Lately I’m understanding dogs more. When I see them with their heads gleefully stuck out the window of a car at forty or fifty miles per hour and facing into the wind, I believe they’re reveling in all the smells they’re taking in. They seem to enjoy it immensely. The first thing dogs do when they’re let outdoors is put their noses in the air and take in whatever smells may be available. They react either with contentment — smiling with their eyes almost closed as if they’re pondering something pleasant, or with anger — baring their teeth and growling with menace.
Though smell isn’t as dominant in my sensory repertoire as it is with dogs, it’s quite active on occasion. My nose verifies seasonal change, for example. Warm spring air feels good, but its smell is even better. The aroma take me back to all the sixty-plus New England springs in my lifetime and the feelings of hope each brought. Standing for a moment on the porch to enjoy it makes for a good start to my day and I understand why dogs do it.
|Bug Light Park|
The morning air outside our South Portland house takes me back to the neighborhood in Medford, Massachusetts where we lived before I turned four. The few visual memories I retain of 36 Light Guard Drive in Medford, Massachusetts are vague, but I remember the smells vividly. We lived near the tidal Mystic River there until April, 1955 and it smelled just like South Portland does. It’s been more than sixty years since we moved and I haven’t been back to that old street, though I did look at it recently on Google Street view. Except for some trees that have grown up, it hasn’t changed much. I plan to go back soon — the day after this column comes out in newspapers actually — to “see” if still smells the same.
|Bug Light Park|
Our South Portland house is half a mile from the sea, and when the tide is out the smell is stronger. When tankers are tied up at one of the Portland Pipeline facilities, there’s a hint of petroleum with it. I remember that from Medford as well, so there must have been petroleum products delivered there too. My wife tells me she doesn’t detect any of it and looks at me funny when I tell her about what I’m smelling and how intense the accompanying memories are. Dogs would understand though, I’m certain. My daughter, Sarah, would too. Her olfactory powers are even stronger than mine as everyone in the family knows. Whenever my wife handed her a pile of her folded laundry to bring up to her room, she’d bury her face in it, then look up, smile, and say, “Thank you, Momma!”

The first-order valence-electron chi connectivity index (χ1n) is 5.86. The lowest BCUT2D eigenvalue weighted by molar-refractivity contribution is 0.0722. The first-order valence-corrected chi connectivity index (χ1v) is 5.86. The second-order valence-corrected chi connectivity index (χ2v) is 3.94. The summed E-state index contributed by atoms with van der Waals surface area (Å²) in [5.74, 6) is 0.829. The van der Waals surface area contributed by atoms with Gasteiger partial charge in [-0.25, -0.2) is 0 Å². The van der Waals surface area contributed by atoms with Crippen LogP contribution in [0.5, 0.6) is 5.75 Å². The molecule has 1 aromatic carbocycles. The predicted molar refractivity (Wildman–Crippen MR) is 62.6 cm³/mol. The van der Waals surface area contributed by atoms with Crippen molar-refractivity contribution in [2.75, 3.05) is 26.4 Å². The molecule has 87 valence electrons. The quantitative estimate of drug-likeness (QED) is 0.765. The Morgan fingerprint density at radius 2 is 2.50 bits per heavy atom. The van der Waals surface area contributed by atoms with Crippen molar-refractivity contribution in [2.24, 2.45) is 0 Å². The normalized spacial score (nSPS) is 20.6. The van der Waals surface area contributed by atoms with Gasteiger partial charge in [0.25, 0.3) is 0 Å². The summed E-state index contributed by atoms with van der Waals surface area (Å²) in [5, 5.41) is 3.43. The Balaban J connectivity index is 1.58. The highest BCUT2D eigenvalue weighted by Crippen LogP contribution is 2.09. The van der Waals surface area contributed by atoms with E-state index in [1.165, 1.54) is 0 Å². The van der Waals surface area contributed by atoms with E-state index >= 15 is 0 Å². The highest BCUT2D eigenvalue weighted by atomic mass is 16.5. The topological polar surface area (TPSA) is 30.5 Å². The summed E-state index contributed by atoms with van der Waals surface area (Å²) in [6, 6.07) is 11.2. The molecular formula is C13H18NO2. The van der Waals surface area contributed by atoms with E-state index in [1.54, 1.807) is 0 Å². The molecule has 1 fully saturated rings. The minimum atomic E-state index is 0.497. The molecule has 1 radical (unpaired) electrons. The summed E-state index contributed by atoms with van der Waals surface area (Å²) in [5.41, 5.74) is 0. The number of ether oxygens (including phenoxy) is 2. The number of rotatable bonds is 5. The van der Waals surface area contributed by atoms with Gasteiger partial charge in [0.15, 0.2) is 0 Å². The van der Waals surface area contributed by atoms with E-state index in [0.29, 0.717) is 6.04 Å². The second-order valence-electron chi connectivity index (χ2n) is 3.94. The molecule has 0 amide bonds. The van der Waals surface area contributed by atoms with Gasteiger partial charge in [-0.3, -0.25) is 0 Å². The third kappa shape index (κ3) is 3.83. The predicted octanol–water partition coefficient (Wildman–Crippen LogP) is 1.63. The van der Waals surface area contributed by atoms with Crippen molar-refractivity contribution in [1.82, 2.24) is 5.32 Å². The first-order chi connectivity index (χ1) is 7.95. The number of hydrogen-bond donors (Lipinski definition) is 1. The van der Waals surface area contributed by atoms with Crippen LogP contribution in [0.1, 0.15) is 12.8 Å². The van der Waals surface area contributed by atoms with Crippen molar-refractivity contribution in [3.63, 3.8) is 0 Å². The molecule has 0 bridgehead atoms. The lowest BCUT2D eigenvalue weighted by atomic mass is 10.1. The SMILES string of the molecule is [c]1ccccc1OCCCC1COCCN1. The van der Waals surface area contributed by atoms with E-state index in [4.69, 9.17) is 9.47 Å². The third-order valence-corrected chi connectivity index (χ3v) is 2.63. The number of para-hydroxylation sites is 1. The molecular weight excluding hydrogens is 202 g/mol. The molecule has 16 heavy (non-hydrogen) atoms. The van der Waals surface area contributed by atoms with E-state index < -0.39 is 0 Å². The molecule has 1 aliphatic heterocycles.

|Sarah nursing Alex|
Old memories intensified as I spent several days sorting through old photographs my mother had accumulated during her 91 years. I’d thought I was finished, but then learned there was another suitcase and steamer trunk full of them in her basement. These were older and musty-smelling, not having seen the light of day for decades. The oldest was from 1918 and newest from 1977 or so. Where I’d had only one photo of my grandfather, John Haggerty, I now have six. I have one of my mother’s half-brother, Henry who died during WWII before I was born, and a 1918 photo of my great-grandmother, Kate Fitzgerald, nee Carney, an image of whom I’d never seen. She’s pictured smiling as she picked up a handful of seaweed on Cuttyhunk Island in Massachusetts.
|Kate Fitzgerald, nee Carney|
There were faded black-and-white photos of my siblings and me as children which I had never seen. I’ve already scanned them onto my computer, then cropped and edited to render the best image possible. Soon I will arrange them with their identifying information into some logical format and share it with my extended family. It’s all fascinating to me, but I’m a history geek. Not everyone is interested, I know, and I just don’t understand why.
|Rusty, Kathy, Elaine back row|
Me, Mary Ann, Danny front row
Every home has its own smell too. Though we split our time between two of them, each has its own fragrance, so it’s not us or our lifestyle that produced them. Part of the South Portland house smell comes from an old chest of drawers made of cedar that my wife purchased at an antique shop. We’ve been going there a couple of days a week for four years now, and I’ve noticed that the smell changes from winter to summer and back again. The same has always been true for our Lovell house since we built it more than thirty years ago. Those smells also bring back memories as soon as I walk through the door and breathe.
|South Portland house|
Thankfully, the memories are good.